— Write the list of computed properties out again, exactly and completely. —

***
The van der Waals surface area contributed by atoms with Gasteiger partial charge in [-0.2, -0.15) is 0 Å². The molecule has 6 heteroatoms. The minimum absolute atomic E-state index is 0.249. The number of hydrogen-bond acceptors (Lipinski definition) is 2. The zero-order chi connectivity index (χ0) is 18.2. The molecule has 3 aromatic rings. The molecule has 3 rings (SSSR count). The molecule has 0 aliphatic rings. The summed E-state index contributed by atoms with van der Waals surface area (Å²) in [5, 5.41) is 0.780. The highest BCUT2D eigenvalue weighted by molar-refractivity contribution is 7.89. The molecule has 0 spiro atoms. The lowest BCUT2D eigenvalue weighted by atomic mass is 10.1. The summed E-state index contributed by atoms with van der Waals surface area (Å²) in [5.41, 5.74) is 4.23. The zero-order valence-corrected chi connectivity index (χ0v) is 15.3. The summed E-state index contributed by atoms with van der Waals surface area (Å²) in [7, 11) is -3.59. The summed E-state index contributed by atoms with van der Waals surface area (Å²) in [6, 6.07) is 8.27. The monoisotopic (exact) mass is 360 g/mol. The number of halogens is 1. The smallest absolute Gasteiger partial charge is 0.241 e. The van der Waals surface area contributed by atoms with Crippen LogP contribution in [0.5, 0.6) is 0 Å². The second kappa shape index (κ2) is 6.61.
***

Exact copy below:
The van der Waals surface area contributed by atoms with Gasteiger partial charge in [-0.2, -0.15) is 0 Å². The molecule has 6 heteroatoms. The minimum absolute atomic E-state index is 0.249. The number of hydrogen-bond acceptors (Lipinski definition) is 2. The zero-order chi connectivity index (χ0) is 18.2. The molecule has 3 aromatic rings. The molecule has 3 rings (SSSR count). The molecule has 0 aliphatic rings. The summed E-state index contributed by atoms with van der Waals surface area (Å²) in [5, 5.41) is 0.780. The highest BCUT2D eigenvalue weighted by molar-refractivity contribution is 7.89. The molecule has 0 spiro atoms. The lowest BCUT2D eigenvalue weighted by atomic mass is 10.1. The summed E-state index contributed by atoms with van der Waals surface area (Å²) in [5.41, 5.74) is 4.23. The zero-order valence-corrected chi connectivity index (χ0v) is 15.3. The summed E-state index contributed by atoms with van der Waals surface area (Å²) in [7, 11) is -3.59. The summed E-state index contributed by atoms with van der Waals surface area (Å²) in [6, 6.07) is 8.27. The monoisotopic (exact) mass is 360 g/mol. The number of halogens is 1. The smallest absolute Gasteiger partial charge is 0.241 e. The van der Waals surface area contributed by atoms with Crippen LogP contribution in [0.5, 0.6) is 0 Å². The second kappa shape index (κ2) is 6.61.